Four-cylinder express locomotives, L. & S. W. R. 132. illus.
Drummond 4-2-2-0 fitted with special Drummond steam sanding gear and double slide bars. Large bogie tender.
Notable runs. 132.
Visit by King Edward to Keele Hall in Staffordshire via Whitmore station, 147¾ miles from Euston. Outward on 11 July No. 1915 Implacable and on return on 15 July No. 1942 King Edward VII . Driver Ben Tobinson waqs in charge on both journeys. In connection with the Royal Agricultural Show at Cardiff on 26 June No. 3387 Roberts worked a return trip driven by H. Plumridgee down, with one stop at Slough in 2 hours 50 min. and back non-stop in the same time. A record run was made on the LSWR from Southampton Docks quuay side to Waterloo: 80 miles in 76 minutes. The locomotive was No. 708 driven by J. Symonds. The four coach special met the SS St. Paul and ran passengers to a Chamber of Commerce banquet on 5 June.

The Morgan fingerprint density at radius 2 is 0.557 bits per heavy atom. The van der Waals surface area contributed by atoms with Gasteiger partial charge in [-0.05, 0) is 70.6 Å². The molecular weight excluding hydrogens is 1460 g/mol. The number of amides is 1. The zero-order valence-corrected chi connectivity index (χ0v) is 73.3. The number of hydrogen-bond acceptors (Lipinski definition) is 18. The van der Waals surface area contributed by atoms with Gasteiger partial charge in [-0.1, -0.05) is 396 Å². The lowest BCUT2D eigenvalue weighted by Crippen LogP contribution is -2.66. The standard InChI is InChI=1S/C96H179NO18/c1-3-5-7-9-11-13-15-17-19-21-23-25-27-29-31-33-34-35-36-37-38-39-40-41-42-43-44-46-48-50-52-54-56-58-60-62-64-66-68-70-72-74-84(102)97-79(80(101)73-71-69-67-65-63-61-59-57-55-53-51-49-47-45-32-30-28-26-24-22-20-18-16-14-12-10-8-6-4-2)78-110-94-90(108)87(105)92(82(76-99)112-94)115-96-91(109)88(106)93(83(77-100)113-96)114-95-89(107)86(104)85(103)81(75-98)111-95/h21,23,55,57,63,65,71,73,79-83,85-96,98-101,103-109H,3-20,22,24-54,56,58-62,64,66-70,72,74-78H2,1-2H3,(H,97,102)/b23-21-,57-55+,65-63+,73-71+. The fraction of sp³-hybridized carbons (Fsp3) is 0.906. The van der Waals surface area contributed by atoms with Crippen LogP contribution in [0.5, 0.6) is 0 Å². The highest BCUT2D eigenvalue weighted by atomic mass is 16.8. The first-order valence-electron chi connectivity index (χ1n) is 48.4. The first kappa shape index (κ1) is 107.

L.B. & S.C. R. locos . 132
New 5ft 6in radial side tank engines (0-6-2T) Nos. 517 Limpsfield . 518 Porchester , 519 Portfield and 520 Westbourne . The first was fitted with Ashton Pop valves and the remainder with two polished columns similar to those formerly used on the Highland Railway.
The B.G. locomotives of the Great Western Ry . 133-5. 3 diagrs., table.
Nasmyth Gaskell 0-6-0s WN 43-6/1842 with outside sandwich frames and bearings. They were named Hercules , Samson , Goliath and Tityos (last being illustrated in Fig. 33). Thet had 5ft coupled wheels, 16in x 18in cylinders. In February 1846 Slaughter & Co. delivered a six-coupled tank engine Avalanche built for banking. This had 5ft coupled wheels and 17in x 24in inside cylinders.This was the last locomotive to be supplied from an outside builder for eight years. Teign (illustrated in Fig. 34) and Exe are mentioned on page 133 and the main dimensions stated including 6ft 4in driving wheels of these 2-2-2s. A table from D.K. Clark’s Railway machinery showed locomotive performance in terms of speed, coke and water consumption between January and May 1842 between London and Swindon average over several trips onver specific lengths by specific locomotives. Detailed examination of Great Western as originally built as a 2-2-2 (Fig. 35). It had a grate area of 22.64ft 2 and a total heating surface of 1733.21 2 . Swindon found it difficult to construct the haystack firebox. Continued page 148.
Accelerated Anglo-Scottish train service . 135.